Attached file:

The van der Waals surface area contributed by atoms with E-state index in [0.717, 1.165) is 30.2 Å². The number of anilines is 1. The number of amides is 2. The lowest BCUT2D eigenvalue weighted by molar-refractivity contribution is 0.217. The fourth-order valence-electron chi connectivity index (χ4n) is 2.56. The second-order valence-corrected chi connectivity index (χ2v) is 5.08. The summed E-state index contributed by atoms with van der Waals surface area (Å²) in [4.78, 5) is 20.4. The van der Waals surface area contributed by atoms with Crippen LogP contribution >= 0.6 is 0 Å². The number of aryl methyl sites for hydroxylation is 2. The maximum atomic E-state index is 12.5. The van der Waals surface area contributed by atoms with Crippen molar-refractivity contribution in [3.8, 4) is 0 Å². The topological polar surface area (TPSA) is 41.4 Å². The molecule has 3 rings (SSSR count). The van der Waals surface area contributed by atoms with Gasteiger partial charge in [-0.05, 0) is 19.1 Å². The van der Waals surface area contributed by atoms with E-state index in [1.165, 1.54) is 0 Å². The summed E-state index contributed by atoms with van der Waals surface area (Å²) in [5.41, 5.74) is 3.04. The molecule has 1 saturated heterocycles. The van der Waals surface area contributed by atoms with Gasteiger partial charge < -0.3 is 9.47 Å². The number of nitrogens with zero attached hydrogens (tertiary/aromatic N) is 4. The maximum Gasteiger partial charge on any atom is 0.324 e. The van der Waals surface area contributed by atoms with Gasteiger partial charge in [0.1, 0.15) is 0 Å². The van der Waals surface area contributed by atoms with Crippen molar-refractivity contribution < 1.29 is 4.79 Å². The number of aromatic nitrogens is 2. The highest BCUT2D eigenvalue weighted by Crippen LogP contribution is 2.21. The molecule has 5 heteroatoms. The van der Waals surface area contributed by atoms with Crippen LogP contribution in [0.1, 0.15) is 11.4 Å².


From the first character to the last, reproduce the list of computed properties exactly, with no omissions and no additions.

The van der Waals surface area contributed by atoms with E-state index in [0.717, 1.165) is 30.2 Å². The number of anilines is 1. The number of amides is 2. The lowest BCUT2D eigenvalue weighted by molar-refractivity contribution is 0.217. The fourth-order valence-electron chi connectivity index (χ4n) is 2.56. The second-order valence-corrected chi connectivity index (χ2v) is 5.08. The summed E-state index contributed by atoms with van der Waals surface area (Å²) in [4.78, 5) is 20.4. The van der Waals surface area contributed by atoms with Crippen LogP contribution >= 0.6 is 0 Å². The number of aryl methyl sites for hydroxylation is 2. The maximum atomic E-state index is 12.5. The van der Waals surface area contributed by atoms with Crippen molar-refractivity contribution in [3.8, 4) is 0 Å². The topological polar surface area (TPSA) is 41.4 Å². The molecule has 3 rings (SSSR count). The van der Waals surface area contributed by atoms with Gasteiger partial charge in [-0.05, 0) is 19.1 Å². The van der Waals surface area contributed by atoms with E-state index in [1.165, 1.54) is 0 Å². The summed E-state index contributed by atoms with van der Waals surface area (Å²) in [5.41, 5.74) is 3.04. The molecule has 1 saturated heterocycles. The van der Waals surface area contributed by atoms with Gasteiger partial charge < -0.3 is 9.47 Å². The number of nitrogens with zero attached hydrogens (tertiary/aromatic N) is 4. The maximum Gasteiger partial charge on any atom is 0.324 e. The van der Waals surface area contributed by atoms with Gasteiger partial charge in [0.1, 0.15) is 0 Å². The van der Waals surface area contributed by atoms with Crippen molar-refractivity contribution < 1.29 is 4.79 Å². The number of aromatic nitrogens is 2. The highest BCUT2D eigenvalue weighted by Crippen LogP contribution is 2.21. The molecule has 5 heteroatoms. The van der Waals surface area contributed by atoms with Crippen LogP contribution in [0.1, 0.15) is 11.4 Å².